• Should you use a rich internet application framework?
  • Should you use Laszlo?
Should You Use a Rich Internet Application Framework?

If you've read this far, and you're reading this section, then there are pretty good odds that you're intrigued by rich internet applications. But you're probably also a little bit skeptical. After all, these days, most new applications are built as web applications. For the most part, that means applications are built on the HTTP model: a stateless client that gets its entire user interface sent (as an HTML document) from the server each time the user does anything. And there have been numerous unsuccessful attempts to replace the HTML/HTTP-based Web over the years. (Speaking as someone who once owned a copy of Late Night VRML with Java, I can personally attest to this.)

To date, all of them have failed to gain significant traction because the HTML/HTTP-based Web has some very real advantages. Among them are:

  • The zero-deployment argument. Briefly put: everyone has a web browser, and things mostly work. This is one heck of a strong argument.
  • The flexibility and ease of programming. One of the best expressions of this is Adam Bosworth's amazingly coherent rant about sloppiness and flexibility.
  • We actually know how to build HTML applications that people can use without needing training or assistance. (If you don't know how, and you design web applications, you've got some reading to catch up on.)
  • Search engines have become extraordinarily adept at pulling semantics out of HTML; this is a relatively recent phenomenon, but it's important. Whether you're worried about whether Yahoo Search can understand your site, or whether you simply want to take advantage of Nutch for your internal search functionality, search engines work well on HTML these days.
  • More generally, the vast number of libraries and tools we have for building web applications these days all leverage HTML to some extent.

In short, HTML and HTTP are commonly used because they're amazingly useful. In order to find a better application development model, you need to have an application where the Web doesn't work so well. Typically, this sort of application will have the following positive characteristics:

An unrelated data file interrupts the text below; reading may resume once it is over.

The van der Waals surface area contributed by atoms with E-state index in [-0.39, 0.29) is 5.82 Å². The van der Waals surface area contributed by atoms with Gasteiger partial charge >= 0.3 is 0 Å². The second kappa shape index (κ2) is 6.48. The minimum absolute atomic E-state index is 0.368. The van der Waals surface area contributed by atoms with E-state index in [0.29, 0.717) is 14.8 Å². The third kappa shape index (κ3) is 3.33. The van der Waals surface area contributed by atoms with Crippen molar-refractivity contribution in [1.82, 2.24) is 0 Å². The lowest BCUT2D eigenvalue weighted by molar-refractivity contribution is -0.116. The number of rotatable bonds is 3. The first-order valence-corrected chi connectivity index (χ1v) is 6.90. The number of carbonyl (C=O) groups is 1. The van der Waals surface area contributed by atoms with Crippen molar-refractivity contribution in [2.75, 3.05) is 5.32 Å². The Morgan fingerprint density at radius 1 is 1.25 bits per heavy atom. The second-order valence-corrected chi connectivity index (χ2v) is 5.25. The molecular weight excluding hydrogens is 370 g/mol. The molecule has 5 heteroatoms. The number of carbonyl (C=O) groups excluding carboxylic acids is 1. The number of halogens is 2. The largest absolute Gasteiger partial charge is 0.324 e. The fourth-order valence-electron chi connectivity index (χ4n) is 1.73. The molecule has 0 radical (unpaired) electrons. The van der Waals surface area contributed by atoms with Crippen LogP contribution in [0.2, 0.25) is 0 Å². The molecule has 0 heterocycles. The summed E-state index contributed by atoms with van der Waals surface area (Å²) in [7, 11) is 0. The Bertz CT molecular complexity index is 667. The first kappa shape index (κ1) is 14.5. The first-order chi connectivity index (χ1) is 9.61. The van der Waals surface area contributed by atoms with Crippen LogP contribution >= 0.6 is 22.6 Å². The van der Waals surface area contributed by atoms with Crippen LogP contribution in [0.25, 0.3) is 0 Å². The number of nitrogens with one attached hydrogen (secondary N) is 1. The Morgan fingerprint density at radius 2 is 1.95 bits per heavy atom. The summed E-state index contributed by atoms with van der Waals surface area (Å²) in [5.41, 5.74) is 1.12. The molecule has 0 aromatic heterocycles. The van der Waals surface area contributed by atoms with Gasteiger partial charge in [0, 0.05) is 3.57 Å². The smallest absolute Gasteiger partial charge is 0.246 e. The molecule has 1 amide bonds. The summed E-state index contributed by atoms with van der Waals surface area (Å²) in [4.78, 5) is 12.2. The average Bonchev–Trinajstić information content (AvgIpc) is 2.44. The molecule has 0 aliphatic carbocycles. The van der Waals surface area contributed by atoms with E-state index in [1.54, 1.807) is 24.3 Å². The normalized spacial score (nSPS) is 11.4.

• Advanced manipulation techniques like keyboard shortcuts or drag-and-drop are useful.
  • Modern user interface controls and methods, such as tree controls or wizards, are useful.
  • The application has a large number of users to whom the application is important. Rich internet applications are different from standard web applications and the user is going to have to be willing to use something different (and put up with an initial learning curve).
  • The application has a large number of occasional users. Occasional users use the application often, but infrequently enough that they don't turn into power users. Occasional users are the sweet spot: they've learned a little bit, they know some of the keyboard shortcuts, but they're still helped out significantly by the visual prompting possible in a rich internet application.

and the following negative ones:

  • The application wouldn't benefit from being indexed, or having some of its pages indexed, in search engines.
  • The application doesn't need to scale to massive levels.
  • The application doesn't need to meet accessibility criteria. Most rich internet application frameworks offer a richer visual experience at the expense of accessibility.

Does your application meet these criteria? It's hard for me to say. I will say that web-based email and calendaring are pretty clearly in the sweet spot for rich internet applications, and that weblogs probably aren't.

Should You Use Laszlo?

Once you decide that a rich internet application framework is appropriate for your project, the question then becomes, "Should you use Laszlo?" I'm very fond of Laszlo. It has some impressive features in the current product (the 2.2 version) and some of the features coming in the 3.0 version are very nice (chief among them will be the ability to simply deploy the Flash, without needing a presentation server).

On the other hand, Laszlo also has some significant limitations. Many of them come from the fact that Laszlo currently only deploys via Flash. Flash is a nice platform, and using Flash makes Laszlo very easy to deploy, but it also means that the client side has some performance limitations. At the end of the day, the Flash virtual machine was designed for displaying movies. It's not about numerical calculations or large-scale data manipulations and I'm pretty sure Laszlo clients won't handle a XML dataset with 20,000 rows very well.

For similar reasons, Laszlo applications are single-threaded and tend to be event-driven. If your client application needs the ability to perform background computations, it's just not going to fit comfortably into the LZX application unless you can offload the computations to a server process.

The other major caution I'd give you is that LZX involves a new style of programming, and a fairly new programming language. The decision to use Laszlo is inherently a decision to be on the edge. There are very few libraries or frameworks for Laszlo at this point in time, not many people know how to use it, and the bookshelves are bare. If you're not an early adopter, this is not the time to adopt Laszlo.

All in all: should you adopt Laszlo? Maybe. What's very clear is that you should definitely download it and think hard about how rich internet applications will change the Web.

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William Grosso is the vice president of engineering for Echopass.